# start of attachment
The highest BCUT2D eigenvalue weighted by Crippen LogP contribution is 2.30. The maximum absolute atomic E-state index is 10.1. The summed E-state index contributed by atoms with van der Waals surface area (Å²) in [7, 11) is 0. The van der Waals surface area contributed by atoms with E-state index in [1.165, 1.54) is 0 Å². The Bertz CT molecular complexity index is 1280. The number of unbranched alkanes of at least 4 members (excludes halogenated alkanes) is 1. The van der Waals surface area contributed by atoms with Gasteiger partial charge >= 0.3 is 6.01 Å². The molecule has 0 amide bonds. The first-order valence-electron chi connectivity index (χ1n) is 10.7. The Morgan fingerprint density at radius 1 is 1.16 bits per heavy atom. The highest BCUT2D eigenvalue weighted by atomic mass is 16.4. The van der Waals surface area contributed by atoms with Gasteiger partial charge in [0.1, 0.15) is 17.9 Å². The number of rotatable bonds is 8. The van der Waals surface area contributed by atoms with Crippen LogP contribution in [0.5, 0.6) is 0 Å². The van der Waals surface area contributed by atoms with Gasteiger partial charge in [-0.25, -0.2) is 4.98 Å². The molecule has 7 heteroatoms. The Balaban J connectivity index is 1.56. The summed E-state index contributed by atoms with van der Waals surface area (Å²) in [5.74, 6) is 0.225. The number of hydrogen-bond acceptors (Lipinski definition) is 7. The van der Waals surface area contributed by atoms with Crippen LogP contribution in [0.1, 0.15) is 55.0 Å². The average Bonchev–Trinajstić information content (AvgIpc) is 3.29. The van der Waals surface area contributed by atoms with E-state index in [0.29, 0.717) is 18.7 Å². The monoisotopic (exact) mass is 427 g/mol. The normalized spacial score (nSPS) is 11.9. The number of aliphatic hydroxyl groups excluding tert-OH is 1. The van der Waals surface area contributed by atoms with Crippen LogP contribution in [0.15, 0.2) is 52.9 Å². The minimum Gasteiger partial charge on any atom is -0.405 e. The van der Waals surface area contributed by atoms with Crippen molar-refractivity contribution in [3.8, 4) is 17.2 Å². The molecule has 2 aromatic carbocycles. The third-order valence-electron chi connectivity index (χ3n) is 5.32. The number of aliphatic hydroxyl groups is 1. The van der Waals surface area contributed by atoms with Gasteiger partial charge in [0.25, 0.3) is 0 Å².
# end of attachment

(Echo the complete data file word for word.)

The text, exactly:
The highest BCUT2D eigenvalue weighted by Crippen LogP contribution is 2.30. The maximum absolute atomic E-state index is 10.1. The summed E-state index contributed by atoms with van der Waals surface area (Å²) in [7, 11) is 0. The van der Waals surface area contributed by atoms with E-state index in [1.165, 1.54) is 0 Å². The Bertz CT molecular complexity index is 1280. The number of unbranched alkanes of at least 4 members (excludes halogenated alkanes) is 1. The van der Waals surface area contributed by atoms with Gasteiger partial charge >= 0.3 is 6.01 Å². The molecule has 0 amide bonds. The first-order valence-electron chi connectivity index (χ1n) is 10.7. The Morgan fingerprint density at radius 1 is 1.16 bits per heavy atom. The highest BCUT2D eigenvalue weighted by atomic mass is 16.4. The van der Waals surface area contributed by atoms with Gasteiger partial charge in [0.1, 0.15) is 17.9 Å². The number of rotatable bonds is 8. The van der Waals surface area contributed by atoms with Crippen LogP contribution in [0.5, 0.6) is 0 Å². The van der Waals surface area contributed by atoms with Gasteiger partial charge in [-0.25, -0.2) is 4.98 Å². The molecule has 7 heteroatoms. The Balaban J connectivity index is 1.56. The summed E-state index contributed by atoms with van der Waals surface area (Å²) in [5.74, 6) is 0.225. The number of hydrogen-bond acceptors (Lipinski definition) is 7. The van der Waals surface area contributed by atoms with Crippen LogP contribution in [0.1, 0.15) is 55.0 Å². The average Bonchev–Trinajstić information content (AvgIpc) is 3.29. The van der Waals surface area contributed by atoms with E-state index in [0.29, 0.717) is 18.7 Å². The monoisotopic (exact) mass is 427 g/mol. The normalized spacial score (nSPS) is 11.9. The number of aliphatic hydroxyl groups excluding tert-OH is 1. The van der Waals surface area contributed by atoms with Crippen LogP contribution in [0.15, 0.2) is 52.9 Å². The minimum Gasteiger partial charge on any atom is -0.405 e. The van der Waals surface area contributed by atoms with Crippen molar-refractivity contribution in [3.8, 4) is 17.2 Å². The molecule has 2 aromatic carbocycles. The third-order valence-electron chi connectivity index (χ3n) is 5.32. The number of aliphatic hydroxyl groups is 1. The van der Waals surface area contributed by atoms with Gasteiger partial charge in [0.25, 0.3) is 0 Å².